Insolvent Trading – The Last Piece of HK’s Corporate Rescue Puzzle

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By Stephen Briscoe

In the eyes of many people in Hong Kong, the most important part of the new corporate rescue legislation is that relating to Insolvent Trading.

Very similar to Wrongful Trading in the UK, the purpose of this legislation is to encourage directors of distressed companies to act sooner rather than later, and by doing so to protect the interests of creditors. If they don’t, it gives the power to a liquidator to apply to the court for a declaration that the director can be personally liable for some or all of the company’s debts that have been incurred because the company continued to trade whilst it was insolvent.

What Is Insolvency

It seems that the proposed legislation will adopt the current insolvency test from the Companies (Winding-up and Miscellaneous Provisions) Ordinance, being a mixture of the cash flow test (the inability to pay its debts as and when they are due);  and the balance sheet test (not having sufficient assets to pay its debts in full). In other words, if a company fails either of the two tests, it can be deemed to be insolvent.

Who Could Be Liable

These new provisions would apply to both directors and “shadow directors” as currently defined by s.2 of the Companies Ordinance. A shadow director is generally viewed as being someone “upon whose instructions the company is accustomed to act.”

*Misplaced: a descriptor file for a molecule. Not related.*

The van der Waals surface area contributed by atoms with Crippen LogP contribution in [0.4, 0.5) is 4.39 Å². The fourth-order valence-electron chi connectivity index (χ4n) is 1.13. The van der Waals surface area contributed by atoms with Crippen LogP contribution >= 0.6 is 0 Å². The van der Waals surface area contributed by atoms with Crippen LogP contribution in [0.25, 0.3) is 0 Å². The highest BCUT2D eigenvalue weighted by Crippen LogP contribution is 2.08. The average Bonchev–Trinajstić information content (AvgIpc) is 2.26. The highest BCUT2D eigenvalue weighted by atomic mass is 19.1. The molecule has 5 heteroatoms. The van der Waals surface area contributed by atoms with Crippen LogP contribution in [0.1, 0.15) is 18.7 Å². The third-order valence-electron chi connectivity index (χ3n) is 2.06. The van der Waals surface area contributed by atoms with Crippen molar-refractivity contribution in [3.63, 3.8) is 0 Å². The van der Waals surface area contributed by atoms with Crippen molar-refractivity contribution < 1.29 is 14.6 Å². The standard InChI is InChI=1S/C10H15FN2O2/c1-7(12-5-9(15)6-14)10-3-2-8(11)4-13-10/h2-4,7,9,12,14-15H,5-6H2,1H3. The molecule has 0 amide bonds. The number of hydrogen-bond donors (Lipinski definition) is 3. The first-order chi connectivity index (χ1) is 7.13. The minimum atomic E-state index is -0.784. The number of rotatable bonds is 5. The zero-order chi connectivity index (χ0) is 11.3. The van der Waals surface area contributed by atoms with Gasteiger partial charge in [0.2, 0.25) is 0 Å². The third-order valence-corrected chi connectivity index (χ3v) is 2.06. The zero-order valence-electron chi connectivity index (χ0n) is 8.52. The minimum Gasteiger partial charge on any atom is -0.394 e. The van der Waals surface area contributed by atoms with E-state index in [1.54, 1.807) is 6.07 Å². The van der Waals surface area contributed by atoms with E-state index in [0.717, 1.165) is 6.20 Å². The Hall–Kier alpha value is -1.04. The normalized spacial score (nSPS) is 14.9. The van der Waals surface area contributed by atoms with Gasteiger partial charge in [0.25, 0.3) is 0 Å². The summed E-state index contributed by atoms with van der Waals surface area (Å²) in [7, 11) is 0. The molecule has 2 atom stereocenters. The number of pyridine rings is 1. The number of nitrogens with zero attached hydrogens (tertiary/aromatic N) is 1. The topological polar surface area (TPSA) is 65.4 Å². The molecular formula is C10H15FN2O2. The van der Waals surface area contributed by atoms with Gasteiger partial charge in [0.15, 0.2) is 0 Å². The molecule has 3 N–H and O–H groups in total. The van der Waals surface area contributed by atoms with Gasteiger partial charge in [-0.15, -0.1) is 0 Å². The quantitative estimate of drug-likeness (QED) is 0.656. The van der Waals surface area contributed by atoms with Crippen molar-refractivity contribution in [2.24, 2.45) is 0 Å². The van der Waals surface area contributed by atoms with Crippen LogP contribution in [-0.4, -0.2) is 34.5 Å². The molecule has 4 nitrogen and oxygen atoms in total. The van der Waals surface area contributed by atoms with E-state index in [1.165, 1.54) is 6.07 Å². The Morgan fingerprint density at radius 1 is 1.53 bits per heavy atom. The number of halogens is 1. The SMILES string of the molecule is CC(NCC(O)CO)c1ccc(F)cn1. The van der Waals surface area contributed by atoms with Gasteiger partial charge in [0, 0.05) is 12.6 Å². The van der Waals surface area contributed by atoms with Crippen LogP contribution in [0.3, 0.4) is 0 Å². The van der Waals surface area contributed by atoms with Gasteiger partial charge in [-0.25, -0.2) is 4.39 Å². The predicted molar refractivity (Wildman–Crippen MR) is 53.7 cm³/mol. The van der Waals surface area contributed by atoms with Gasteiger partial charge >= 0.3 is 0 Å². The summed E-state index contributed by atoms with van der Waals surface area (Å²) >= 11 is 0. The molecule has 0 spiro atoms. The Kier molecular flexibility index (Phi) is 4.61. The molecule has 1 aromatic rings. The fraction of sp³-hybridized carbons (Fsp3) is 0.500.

What Is Insolvent Trading

Insolvent trading takes place where:

  • a company is insolvent (using either of the two tests);
  • it continues to trade and incur further debts; and
  • the director knew or ought to have known that the company would not be able repay those debts.

In other words, if the director:

  • allows the company to continue trading;
  • it incurs further debts which it is unable to pay; and
  • it then goes into insolvent liquidation;

there is a possibility that the director(s), (or shadow director(s) as the case may be) could be made personal liable for some or all of the debts incurred.

In determining the knowledge of the director as to whether or not the company was insolvent at the time, the director will be judged on the basis of:

  • the general knowledge skill and experience that can reasonably be expected of a person carrying out the same functions as carried out by that director in relation to the company; and
  • the general knowledge skills and experience that the direct actually has.

If the legislation is enacted as envisaged it will inevitably put greater pressure on directors who “should know better” than to allow a distressed company to continue trading without considering the position very carefully. At the same time, given recent case law, particularly that in particular the disqualification of directors, it appears unlikely that a director will be able to hide behind the excuse that he did not have sufficient information to be aware of the company’s position; (he should have made himself aware of the Company’s financial position); nor will he be able to hide behind the excuse that he did not have the necessary skills and experience; (in that case, he should not have been acting as a director in the first place).